Using the last android.support.v7.widget.Toolbar I want to center an image in the toolbar but it keeps staying on the left.

The best way for me would be to use toolbar.setLogo() method and to center the logo but i don't see any way to do it.

I use a layout for the Toolbar:

  <android.support.v7.widget.Toolbar style="@style/ToolBarStyle"
                                   xmlns:android="http://schemas.android.com/apk/res/android"
                                   android:layout_width="match_parent"
                                   android:layout_height="wrap_content"
                                   android:background="?attr/colorPrimary"
                                   android:minHeight="@dimen/abc_action_bar_default_height_material">

</android.support.v7.widget.Toolbar>

Is there any possibility to add an image (logo) to the toolbar and center it? programatically or in the layout?

up vote 115 down vote accepted

Toolbar is just a ViewGroup, you can customize is as much as you want.

Try this :

<android.support.v7.widget.Toolbar
   style="@style/ToolBarStyle"
   xmlns:android="http://schemas.android.com/apk/res/android"
   android:layout_width="match_parent"
   android:layout_height="wrap_content"
   android:background="?attr/colorPrimary"
   android:minHeight="@dimen/abc_action_bar_default_height_material">

    <ImageView
        android:layout_width="wrap_content"
        android:contentDescription="@string/logo"
        android:layout_height="wrap_content"
        android:layout_gravity="center"
        android:src="@drawable/ic_launcher"/>

 </android.support.v7.widget.Toolbar>

This should bring your imageView in center of toolbar.

  • How to change set icon grammatically ? please help. – Anand Savjani Jul 2 '15 at 9:50
  • @AnandSavjani What I did was set an ID on ImageView and then in my Activity I assign an ImageView variable to it. Then simply, toolbarID.SetImageResource(Resource.Drawable.logo); – MikeOscarEcho Jul 16 '15 at 18:36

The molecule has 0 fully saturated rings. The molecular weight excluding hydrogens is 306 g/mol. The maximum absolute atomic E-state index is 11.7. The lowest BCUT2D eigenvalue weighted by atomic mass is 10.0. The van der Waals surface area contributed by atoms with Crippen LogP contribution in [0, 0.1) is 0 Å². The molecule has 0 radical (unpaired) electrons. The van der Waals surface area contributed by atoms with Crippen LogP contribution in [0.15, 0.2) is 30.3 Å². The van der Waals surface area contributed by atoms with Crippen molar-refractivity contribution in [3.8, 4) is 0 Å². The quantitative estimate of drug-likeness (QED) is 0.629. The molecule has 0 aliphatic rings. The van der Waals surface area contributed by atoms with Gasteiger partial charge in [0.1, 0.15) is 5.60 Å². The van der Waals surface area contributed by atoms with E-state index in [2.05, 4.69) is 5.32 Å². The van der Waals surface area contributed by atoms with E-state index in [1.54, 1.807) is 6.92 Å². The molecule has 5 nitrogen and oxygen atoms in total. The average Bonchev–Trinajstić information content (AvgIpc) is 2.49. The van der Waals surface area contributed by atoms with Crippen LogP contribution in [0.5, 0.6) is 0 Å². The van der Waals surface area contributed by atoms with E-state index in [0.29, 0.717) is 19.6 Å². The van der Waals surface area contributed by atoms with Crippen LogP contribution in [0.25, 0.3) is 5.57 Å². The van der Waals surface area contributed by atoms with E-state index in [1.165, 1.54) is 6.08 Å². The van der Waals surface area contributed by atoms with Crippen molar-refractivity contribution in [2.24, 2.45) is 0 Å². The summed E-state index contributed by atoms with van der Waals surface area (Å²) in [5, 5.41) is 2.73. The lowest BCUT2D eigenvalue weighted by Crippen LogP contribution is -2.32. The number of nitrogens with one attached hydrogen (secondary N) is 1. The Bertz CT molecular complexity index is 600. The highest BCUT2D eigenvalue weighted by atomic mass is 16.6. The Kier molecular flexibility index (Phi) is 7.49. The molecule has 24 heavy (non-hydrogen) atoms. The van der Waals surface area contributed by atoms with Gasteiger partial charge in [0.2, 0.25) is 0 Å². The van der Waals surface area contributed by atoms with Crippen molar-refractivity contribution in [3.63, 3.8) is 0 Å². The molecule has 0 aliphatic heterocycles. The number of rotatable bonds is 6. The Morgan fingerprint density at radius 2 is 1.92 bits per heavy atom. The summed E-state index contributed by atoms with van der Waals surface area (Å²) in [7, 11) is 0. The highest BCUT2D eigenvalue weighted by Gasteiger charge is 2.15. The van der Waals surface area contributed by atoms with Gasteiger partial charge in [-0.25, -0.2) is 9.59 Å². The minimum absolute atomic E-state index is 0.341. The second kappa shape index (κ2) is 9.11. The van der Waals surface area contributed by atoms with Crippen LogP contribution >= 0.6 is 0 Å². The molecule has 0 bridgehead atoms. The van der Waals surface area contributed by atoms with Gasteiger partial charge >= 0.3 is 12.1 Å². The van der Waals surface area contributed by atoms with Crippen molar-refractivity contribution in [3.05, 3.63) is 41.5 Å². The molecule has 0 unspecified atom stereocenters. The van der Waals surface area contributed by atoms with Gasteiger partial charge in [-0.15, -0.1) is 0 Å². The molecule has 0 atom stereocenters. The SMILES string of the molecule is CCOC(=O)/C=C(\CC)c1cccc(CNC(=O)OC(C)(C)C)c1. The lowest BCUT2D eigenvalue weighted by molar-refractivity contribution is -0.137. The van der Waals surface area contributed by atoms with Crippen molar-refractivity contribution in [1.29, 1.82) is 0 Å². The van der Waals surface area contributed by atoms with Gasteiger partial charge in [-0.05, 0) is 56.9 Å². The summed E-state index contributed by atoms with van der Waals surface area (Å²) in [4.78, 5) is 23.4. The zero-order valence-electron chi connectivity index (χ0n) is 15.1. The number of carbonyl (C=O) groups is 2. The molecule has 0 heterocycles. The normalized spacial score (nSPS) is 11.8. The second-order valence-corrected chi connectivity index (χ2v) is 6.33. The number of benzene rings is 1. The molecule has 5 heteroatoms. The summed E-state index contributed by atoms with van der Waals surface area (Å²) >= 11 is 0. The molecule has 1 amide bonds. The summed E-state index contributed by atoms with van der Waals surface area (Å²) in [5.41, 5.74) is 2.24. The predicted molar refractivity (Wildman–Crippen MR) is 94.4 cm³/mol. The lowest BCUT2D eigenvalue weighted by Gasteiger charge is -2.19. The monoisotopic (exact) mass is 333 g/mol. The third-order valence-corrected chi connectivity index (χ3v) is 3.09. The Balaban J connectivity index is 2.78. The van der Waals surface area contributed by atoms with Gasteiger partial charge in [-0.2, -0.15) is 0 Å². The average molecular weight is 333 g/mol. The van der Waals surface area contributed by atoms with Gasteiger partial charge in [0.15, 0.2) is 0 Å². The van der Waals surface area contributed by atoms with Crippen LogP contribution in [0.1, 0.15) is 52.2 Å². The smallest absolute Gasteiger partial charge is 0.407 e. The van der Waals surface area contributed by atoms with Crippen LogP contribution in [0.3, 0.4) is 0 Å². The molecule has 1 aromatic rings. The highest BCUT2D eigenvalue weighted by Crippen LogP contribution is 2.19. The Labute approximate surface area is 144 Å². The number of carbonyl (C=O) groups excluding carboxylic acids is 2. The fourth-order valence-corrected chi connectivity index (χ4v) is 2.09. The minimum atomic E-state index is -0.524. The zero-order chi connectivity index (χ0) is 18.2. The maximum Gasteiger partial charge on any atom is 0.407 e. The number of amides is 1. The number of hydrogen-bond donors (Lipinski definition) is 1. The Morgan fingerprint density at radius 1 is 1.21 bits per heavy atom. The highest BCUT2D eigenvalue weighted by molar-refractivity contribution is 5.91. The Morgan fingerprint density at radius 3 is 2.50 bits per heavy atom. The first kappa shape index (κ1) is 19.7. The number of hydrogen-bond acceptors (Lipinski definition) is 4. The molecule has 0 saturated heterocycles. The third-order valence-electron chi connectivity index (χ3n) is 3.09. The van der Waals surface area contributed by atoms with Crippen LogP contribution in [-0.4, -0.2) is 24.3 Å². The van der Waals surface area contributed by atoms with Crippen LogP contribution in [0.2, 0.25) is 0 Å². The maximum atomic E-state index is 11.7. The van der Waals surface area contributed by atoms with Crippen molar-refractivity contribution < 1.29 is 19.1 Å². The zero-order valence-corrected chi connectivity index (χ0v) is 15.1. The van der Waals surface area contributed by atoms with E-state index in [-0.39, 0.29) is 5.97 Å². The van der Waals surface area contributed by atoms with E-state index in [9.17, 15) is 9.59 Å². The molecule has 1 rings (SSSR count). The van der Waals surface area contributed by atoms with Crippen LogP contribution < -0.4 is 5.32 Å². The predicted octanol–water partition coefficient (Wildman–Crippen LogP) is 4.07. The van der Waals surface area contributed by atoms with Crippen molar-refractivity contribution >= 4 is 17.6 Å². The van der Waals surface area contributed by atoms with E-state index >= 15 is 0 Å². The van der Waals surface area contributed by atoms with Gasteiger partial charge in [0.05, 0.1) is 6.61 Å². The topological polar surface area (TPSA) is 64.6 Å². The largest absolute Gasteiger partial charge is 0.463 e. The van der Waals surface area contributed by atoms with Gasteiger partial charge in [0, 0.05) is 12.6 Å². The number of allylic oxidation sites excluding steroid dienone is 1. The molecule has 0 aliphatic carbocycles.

• thanks. your answer is the best! – Alfred Angkasa Jun 30 '16 at 14:47
  • 13
    As I see, Toolbar is extending ViewGroup, so android:layout_gravity is not valid attribute. Maybe I'm doing something wrong, but it's not working. – Goltsev Eugene Aug 30 '16 at 14:40
  • I have added layout_width="match_parent" attribute to ImageView and it works. – Wojtek Aug 13 at 17:29

If you have any views and can't quite get the logo centered, it will be because the centering is based on remaining space, not the entire toolbar.

To guarantee the logo being centered, try using a layer-list as a background of your toolbar instead of trying to use an image as a view.

toolbar.xml

<android.support.v7.widget.Toolbar
    xmlns:android="http://schemas.android.com/apk/res/android"
    xmlns:app="http://schemas.android.com/apk/res-auto"
    android:id="@+id/toolbar"
    android:layout_width="match_parent"
    android:layout_height="?attr/actionBarSize"
    android:background="@drawable/toolbar_background"
    android:theme="@style/ThemeOverlay.AppCompat.Dark"
    app:popupTheme="@style/ThemeOverlay.AppCompat.Light"
    app:layout_scrollFlags="scroll|enterAlways"
    app:layout_collapseMode="pin">
</android.support.v7.widget.Toolbar>

toolbar_background.xml

<layer-list xmlns:android="http://schemas.android.com/apk/res/android">
  <item>
    <shape android:shape="rectangle">
      <solid android:color="@color/colorPrimary" />
    </shape>
  </item>
  <item>
    <bitmap android:src="@drawable/logo" android:gravity="center" />
  </item>
</layer-list>

That should ensure a centered logo, with a specific background colour.

  • 2
    this is a much better answer – Rony Tesler Mar 17 '16 at 0:27
  • 6
    How do you adjust size here with the drawable? – Lion789 Mar 22 '16 at 5:02
  • I noticed you had a comment on another question, so I assume you haven't found an answer - If you cant find another solution, maybe recreating the image with a particular size is your best bet. – Blueberry Mar 23 '16 at 15:40
  • 1
    Is there any way to adjust the size of the bitmap, because when I do this it makes the image i'm trying to use very huge and unusable within the Toolbar... – Sakiboy Nov 30 '16 at 18:27
  • This also doesn't center the icon as well... – Sakiboy Dec 1 '16 at 0:10

This is not the best solution but it's a work around that works even when you have up button or menu item.

try

<FrameLayout
        android:layout_width="match_parent"
        android:layout_height="wrap_content">

    <android.support.v7.widget.Toolbar
       style="@style/ToolBarStyle"